This rustic and elegant French restaurant served as the town's icehouse 125 years ago. Over the last 20 years, it's become a fine-dining destination, thanks to Executive Chef Mark Reggiannini's menu, which offers sophistication without pretense. This is Telluride, after all. A case in point is the chef's take on breakfast: Steak and Eggs, Bacon and Eggs, Ham and Eggs. It's a trio of deviled eggs topped individually — one with prosciutto, one with steak tartare, and one with pork belly. For first-timers, owner Mairen Reagan recommends ordering anything braised: lamb shank, short ribs or the coq au vin — red wine-braised chicken with bacon mashed potatoes and pearl onions.

 

Photo courtesy of La Marmotte

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Dinner at High Altitude: Alpino Vino

For a truly unbelievable view, take a ride in the Snow-Coach to the top of Gold Hill, where you will find Alpino Vino — the restaurant with the highest elevation in North America, at just under 12,000 feet. Alpino Vino is also known for its five-course tasting menu featuring cuisine of the Italian Alps, where Chef Nico Peccedi was born. Peccedi's wild mushroom ragout with creamy polenta is one standout; his signature tiramisu (his nonna’s recipe) is another. Telluride Ski Resort's wine director, Andrew Shaffner, offers a well-curated list heavy on Italian, Californian and French wines. Don't miss the heated multitiered deck (with sheepskin blankets) offering spectacular views of the Wilson Range.

 

Photo courtesy of Alpino Vino

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Award-Winning Pie: Brown Dog Pizza

To those in the pizza world, Tony Gemignani is a god. The 11-time World Pizza Champion served as mentor to Brown Dog co-owner Jeff "Smoke" Smokevitch at the International School of Pizza, the San Francisco outpost of Italy's famed Scuola Italiana Pizzaioli. Thanks to Gemignani's coaching, when Smokevitch competed in 2010, he placed sixth with his pepperoni and mushroom Detroit Square Pizza. It was in 2014 that he finally cinched the title with his Pan Pizza: mozzarella and brick cheeses, pizza sauce, creamy New York ricotta, natural-casing pepperoni, Italian sausage, chopped garlic, Sicilian oregano and Pecorino Romano cheese. Oh, and yes, those pies and more can be found on Brown Dog's menu.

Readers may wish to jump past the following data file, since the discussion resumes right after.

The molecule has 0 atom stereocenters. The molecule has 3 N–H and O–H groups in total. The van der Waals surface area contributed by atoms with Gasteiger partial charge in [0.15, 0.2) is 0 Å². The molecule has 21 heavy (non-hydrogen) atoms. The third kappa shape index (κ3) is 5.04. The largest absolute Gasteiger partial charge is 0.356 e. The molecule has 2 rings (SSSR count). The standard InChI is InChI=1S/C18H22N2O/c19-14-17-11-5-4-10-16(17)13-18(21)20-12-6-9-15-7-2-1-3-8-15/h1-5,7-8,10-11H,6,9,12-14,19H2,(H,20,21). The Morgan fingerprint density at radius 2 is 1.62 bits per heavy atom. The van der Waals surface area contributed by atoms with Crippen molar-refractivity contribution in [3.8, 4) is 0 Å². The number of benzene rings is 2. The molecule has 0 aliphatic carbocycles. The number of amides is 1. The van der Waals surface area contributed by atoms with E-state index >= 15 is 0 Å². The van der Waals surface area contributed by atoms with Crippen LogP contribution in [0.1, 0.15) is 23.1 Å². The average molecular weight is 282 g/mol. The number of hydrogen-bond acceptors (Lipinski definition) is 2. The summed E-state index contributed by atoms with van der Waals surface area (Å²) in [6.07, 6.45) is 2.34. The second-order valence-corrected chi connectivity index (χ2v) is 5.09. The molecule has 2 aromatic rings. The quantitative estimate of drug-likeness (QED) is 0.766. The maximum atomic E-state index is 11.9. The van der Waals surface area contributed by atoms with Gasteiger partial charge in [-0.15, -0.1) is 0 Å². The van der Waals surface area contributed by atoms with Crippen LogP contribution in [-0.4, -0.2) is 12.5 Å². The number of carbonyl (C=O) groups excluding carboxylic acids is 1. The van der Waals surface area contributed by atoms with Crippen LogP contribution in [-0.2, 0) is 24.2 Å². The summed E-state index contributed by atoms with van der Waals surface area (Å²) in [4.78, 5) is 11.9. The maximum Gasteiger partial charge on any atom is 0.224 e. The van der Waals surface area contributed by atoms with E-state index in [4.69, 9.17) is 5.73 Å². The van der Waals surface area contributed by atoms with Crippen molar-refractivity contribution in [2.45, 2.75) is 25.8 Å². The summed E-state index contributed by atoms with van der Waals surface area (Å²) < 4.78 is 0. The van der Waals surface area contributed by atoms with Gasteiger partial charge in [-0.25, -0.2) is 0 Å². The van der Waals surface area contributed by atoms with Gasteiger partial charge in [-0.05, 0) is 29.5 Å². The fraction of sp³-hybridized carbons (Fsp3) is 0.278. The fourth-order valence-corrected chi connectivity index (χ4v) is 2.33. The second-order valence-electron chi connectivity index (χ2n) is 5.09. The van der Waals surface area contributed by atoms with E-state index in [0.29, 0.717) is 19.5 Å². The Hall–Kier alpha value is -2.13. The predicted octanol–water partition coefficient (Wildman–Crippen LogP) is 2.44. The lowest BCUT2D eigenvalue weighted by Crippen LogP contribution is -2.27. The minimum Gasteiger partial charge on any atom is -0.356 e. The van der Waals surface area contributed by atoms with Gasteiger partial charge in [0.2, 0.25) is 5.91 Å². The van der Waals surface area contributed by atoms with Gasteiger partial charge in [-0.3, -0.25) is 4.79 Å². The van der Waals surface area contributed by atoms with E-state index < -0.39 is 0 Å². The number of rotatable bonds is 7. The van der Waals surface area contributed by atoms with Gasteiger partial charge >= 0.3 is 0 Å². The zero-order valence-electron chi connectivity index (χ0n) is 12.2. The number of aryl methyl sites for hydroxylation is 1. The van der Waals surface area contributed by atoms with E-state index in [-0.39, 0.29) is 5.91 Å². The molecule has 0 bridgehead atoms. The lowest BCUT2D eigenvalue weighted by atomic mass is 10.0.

Photo courtesy of Brown Dog Pizza

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Meat Lovers: The New Sheridan Chop House

When you're in the mood for meat, head to The New Sheridan Chop House, established when the town was just four years young. This 125-year-old institution's menu includes standouts such as Rocky Mountain elk short loin, Colorado lamb chops and bison rib eye. Did we mention the steak? Fourteen ounces of tender New York strip swim in a zesty green-peppercorn sauce served with whipped-until-creamy Idaho mashed potatoes. At brunch the popular menu items include classic eggs Benedict and a pistachio-encrusted trout salad tossed in a warm bacon-sherry-mustard vinaigrette and topped with a runny poached egg. Before or after your meal, grab a seat at the historic carved mahogany bar.

 

Photo courtesy of The New Sheridan Chop House

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For Sweet Tooths: Telluride Truffle

In addition to offering an array of beautiful molded chocolates, Telluride Truffle is the place to satisfy your hankering for hot chocolate. Blended with a variety of cacao beans (and never with cornstarch or powdered cocoa), the thick liquid chocolate is first heated and then left to rest on the stove for three to four minutes, allowing all the flavors come out. When asked if you prefer with or without whipped cream, heed owner Patty Denny's advice: The correct answer is always "with," as hers is organic and punctuated by high-quality Madagascar vanilla that is also available for purchase in the shop. If you're a serious chocoholic, also grab one of Telluride Truffle's chocolate chip cookies — this version is aptly named The Perfect Cookie.

 

Photo by Eric Moore